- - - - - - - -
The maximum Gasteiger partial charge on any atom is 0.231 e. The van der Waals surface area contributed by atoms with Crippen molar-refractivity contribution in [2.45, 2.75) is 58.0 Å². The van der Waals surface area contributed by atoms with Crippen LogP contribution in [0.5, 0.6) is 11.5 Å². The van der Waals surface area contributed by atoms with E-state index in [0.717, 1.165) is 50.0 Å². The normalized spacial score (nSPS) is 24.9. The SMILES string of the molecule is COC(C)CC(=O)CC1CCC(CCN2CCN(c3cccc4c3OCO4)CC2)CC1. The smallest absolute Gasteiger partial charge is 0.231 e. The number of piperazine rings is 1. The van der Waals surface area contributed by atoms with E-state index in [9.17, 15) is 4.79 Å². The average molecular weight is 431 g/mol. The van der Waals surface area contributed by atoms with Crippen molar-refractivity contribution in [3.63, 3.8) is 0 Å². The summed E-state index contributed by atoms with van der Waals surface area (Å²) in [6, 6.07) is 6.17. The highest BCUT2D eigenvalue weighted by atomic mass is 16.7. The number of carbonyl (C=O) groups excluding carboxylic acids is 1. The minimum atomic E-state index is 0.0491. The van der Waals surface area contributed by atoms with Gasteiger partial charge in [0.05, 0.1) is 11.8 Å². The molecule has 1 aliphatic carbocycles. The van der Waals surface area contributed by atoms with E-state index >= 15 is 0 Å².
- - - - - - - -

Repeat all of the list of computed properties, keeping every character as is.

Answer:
The maximum Gasteiger partial charge on any atom is 0.231 e. The van der Waals surface area contributed by atoms with Crippen molar-refractivity contribution in [2.45, 2.75) is 58.0 Å². The van der Waals surface area contributed by atoms with Crippen LogP contribution in [0.5, 0.6) is 11.5 Å². The van der Waals surface area contributed by atoms with E-state index in [0.717, 1.165) is 50.0 Å². The normalized spacial score (nSPS) is 24.9. The SMILES string of the molecule is COC(C)CC(=O)CC1CCC(CCN2CCN(c3cccc4c3OCO4)CC2)CC1. The smallest absolute Gasteiger partial charge is 0.231 e. The number of piperazine rings is 1. The van der Waals surface area contributed by atoms with E-state index in [9.17, 15) is 4.79 Å². The average molecular weight is 431 g/mol. The van der Waals surface area contributed by atoms with Crippen molar-refractivity contribution in [3.63, 3.8) is 0 Å². The summed E-state index contributed by atoms with van der Waals surface area (Å²) in [6, 6.07) is 6.17. The highest BCUT2D eigenvalue weighted by atomic mass is 16.7. The number of carbonyl (C=O) groups excluding carboxylic acids is 1. The minimum atomic E-state index is 0.0491. The van der Waals surface area contributed by atoms with Gasteiger partial charge in [0.05, 0.1) is 11.8 Å². The molecule has 1 aliphatic carbocycles. The van der Waals surface area contributed by atoms with E-state index >= 15 is 0 Å².